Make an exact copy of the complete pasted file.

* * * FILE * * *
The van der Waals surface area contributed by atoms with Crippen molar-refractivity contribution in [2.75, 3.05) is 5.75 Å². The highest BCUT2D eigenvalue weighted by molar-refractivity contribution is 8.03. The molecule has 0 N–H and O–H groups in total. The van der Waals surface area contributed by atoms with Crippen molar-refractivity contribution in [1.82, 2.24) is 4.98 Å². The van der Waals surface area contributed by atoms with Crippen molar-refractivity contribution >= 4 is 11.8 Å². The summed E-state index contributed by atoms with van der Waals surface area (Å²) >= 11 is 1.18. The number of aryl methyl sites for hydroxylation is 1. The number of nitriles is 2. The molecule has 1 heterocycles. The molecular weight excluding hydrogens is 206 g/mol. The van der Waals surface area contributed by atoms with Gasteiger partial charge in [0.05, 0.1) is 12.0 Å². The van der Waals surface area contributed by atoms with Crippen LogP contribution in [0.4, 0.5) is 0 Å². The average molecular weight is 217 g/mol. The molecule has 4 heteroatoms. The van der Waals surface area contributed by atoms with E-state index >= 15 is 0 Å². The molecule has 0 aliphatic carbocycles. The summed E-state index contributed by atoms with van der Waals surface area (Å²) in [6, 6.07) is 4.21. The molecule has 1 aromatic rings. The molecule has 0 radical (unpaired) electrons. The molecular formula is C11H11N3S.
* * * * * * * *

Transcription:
The van der Waals surface area contributed by atoms with Crippen molar-refractivity contribution in [2.75, 3.05) is 5.75 Å². The highest BCUT2D eigenvalue weighted by molar-refractivity contribution is 8.03. The molecule has 0 N–H and O–H groups in total. The van der Waals surface area contributed by atoms with Crippen molar-refractivity contribution in [1.82, 2.24) is 4.98 Å². The van der Waals surface area contributed by atoms with Crippen molar-refractivity contribution >= 4 is 11.8 Å². The summed E-state index contributed by atoms with van der Waals surface area (Å²) >= 11 is 1.18. The number of aryl methyl sites for hydroxylation is 1. The number of nitriles is 2. The molecule has 1 heterocycles. The molecular weight excluding hydrogens is 206 g/mol. The van der Waals surface area contributed by atoms with Gasteiger partial charge in [0.05, 0.1) is 12.0 Å². The van der Waals surface area contributed by atoms with Crippen LogP contribution in [0.4, 0.5) is 0 Å². The average molecular weight is 217 g/mol. The molecule has 4 heteroatoms. The van der Waals surface area contributed by atoms with E-state index >= 15 is 0 Å². The molecule has 0 aliphatic carbocycles. The summed E-state index contributed by atoms with van der Waals surface area (Å²) in [6, 6.07) is 4.21. The molecule has 1 aromatic rings. The molecule has 0 radical (unpaired) electrons. The molecular formula is C11H11N3S.